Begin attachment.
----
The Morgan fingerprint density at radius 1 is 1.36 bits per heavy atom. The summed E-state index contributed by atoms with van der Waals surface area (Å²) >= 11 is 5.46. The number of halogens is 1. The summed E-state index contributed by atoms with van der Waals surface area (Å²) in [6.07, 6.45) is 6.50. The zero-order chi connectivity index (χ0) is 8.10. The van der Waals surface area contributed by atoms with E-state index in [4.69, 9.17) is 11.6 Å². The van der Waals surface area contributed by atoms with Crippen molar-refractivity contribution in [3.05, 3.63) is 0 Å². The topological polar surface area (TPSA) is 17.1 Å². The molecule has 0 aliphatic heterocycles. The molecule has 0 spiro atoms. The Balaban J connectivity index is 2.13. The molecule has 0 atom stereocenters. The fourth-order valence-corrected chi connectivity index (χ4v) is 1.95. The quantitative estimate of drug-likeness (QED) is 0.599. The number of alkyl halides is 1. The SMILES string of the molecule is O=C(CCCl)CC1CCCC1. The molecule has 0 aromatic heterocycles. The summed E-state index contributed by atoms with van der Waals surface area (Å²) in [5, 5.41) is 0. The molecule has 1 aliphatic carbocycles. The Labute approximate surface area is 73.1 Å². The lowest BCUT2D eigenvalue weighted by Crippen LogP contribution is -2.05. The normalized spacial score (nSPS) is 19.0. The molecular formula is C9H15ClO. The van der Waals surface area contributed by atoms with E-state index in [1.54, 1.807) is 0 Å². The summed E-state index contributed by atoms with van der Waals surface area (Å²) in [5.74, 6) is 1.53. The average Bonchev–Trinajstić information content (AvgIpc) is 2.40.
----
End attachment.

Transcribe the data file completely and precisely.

The Morgan fingerprint density at radius 1 is 1.36 bits per heavy atom. The summed E-state index contributed by atoms with van der Waals surface area (Å²) >= 11 is 5.46. The number of halogens is 1. The summed E-state index contributed by atoms with van der Waals surface area (Å²) in [6.07, 6.45) is 6.50. The zero-order chi connectivity index (χ0) is 8.10. The van der Waals surface area contributed by atoms with E-state index in [4.69, 9.17) is 11.6 Å². The van der Waals surface area contributed by atoms with Crippen molar-refractivity contribution in [3.05, 3.63) is 0 Å². The topological polar surface area (TPSA) is 17.1 Å². The molecule has 0 aliphatic heterocycles. The molecule has 0 spiro atoms. The Balaban J connectivity index is 2.13. The molecule has 0 atom stereocenters. The fourth-order valence-corrected chi connectivity index (χ4v) is 1.95. The quantitative estimate of drug-likeness (QED) is 0.599. The number of alkyl halides is 1. The SMILES string of the molecule is O=C(CCCl)CC1CCCC1. The molecule has 0 aromatic heterocycles. The summed E-state index contributed by atoms with van der Waals surface area (Å²) in [5, 5.41) is 0. The molecule has 1 aliphatic carbocycles. The Labute approximate surface area is 73.1 Å². The lowest BCUT2D eigenvalue weighted by Crippen LogP contribution is -2.05. The normalized spacial score (nSPS) is 19.0. The molecular formula is C9H15ClO. The van der Waals surface area contributed by atoms with E-state index in [1.54, 1.807) is 0 Å². The summed E-state index contributed by atoms with van der Waals surface area (Å²) in [5.74, 6) is 1.53. The average Bonchev–Trinajstić information content (AvgIpc) is 2.40.